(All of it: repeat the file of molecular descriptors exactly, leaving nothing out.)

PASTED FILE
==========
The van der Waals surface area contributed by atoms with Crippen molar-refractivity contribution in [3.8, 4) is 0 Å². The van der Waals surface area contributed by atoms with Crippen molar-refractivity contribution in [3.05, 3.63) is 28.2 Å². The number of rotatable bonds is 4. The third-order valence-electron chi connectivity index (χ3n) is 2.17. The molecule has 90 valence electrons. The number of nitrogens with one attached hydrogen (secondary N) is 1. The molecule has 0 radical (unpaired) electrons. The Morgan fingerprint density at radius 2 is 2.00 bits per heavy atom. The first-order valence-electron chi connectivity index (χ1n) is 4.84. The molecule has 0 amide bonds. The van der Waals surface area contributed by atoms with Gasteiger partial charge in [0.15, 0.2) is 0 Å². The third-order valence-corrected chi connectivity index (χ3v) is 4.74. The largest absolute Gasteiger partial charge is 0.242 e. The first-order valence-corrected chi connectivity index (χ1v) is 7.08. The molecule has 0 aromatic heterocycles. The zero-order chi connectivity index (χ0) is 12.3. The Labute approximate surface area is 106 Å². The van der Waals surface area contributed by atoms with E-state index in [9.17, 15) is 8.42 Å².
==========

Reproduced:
The van der Waals surface area contributed by atoms with Crippen molar-refractivity contribution in [3.8, 4) is 0 Å². The van der Waals surface area contributed by atoms with Crippen molar-refractivity contribution in [3.05, 3.63) is 28.2 Å². The number of rotatable bonds is 4. The third-order valence-electron chi connectivity index (χ3n) is 2.17. The molecule has 90 valence electrons. The number of nitrogens with one attached hydrogen (secondary N) is 1. The molecule has 0 radical (unpaired) electrons. The Morgan fingerprint density at radius 2 is 2.00 bits per heavy atom. The first-order valence-electron chi connectivity index (χ1n) is 4.84. The molecule has 0 amide bonds. The van der Waals surface area contributed by atoms with Gasteiger partial charge in [0.15, 0.2) is 0 Å². The third-order valence-corrected chi connectivity index (χ3v) is 4.74. The largest absolute Gasteiger partial charge is 0.242 e. The first-order valence-corrected chi connectivity index (χ1v) is 7.08. The molecule has 0 aromatic heterocycles. The zero-order chi connectivity index (χ0) is 12.3. The Labute approximate surface area is 106 Å². The van der Waals surface area contributed by atoms with E-state index in [9.17, 15) is 8.42 Å².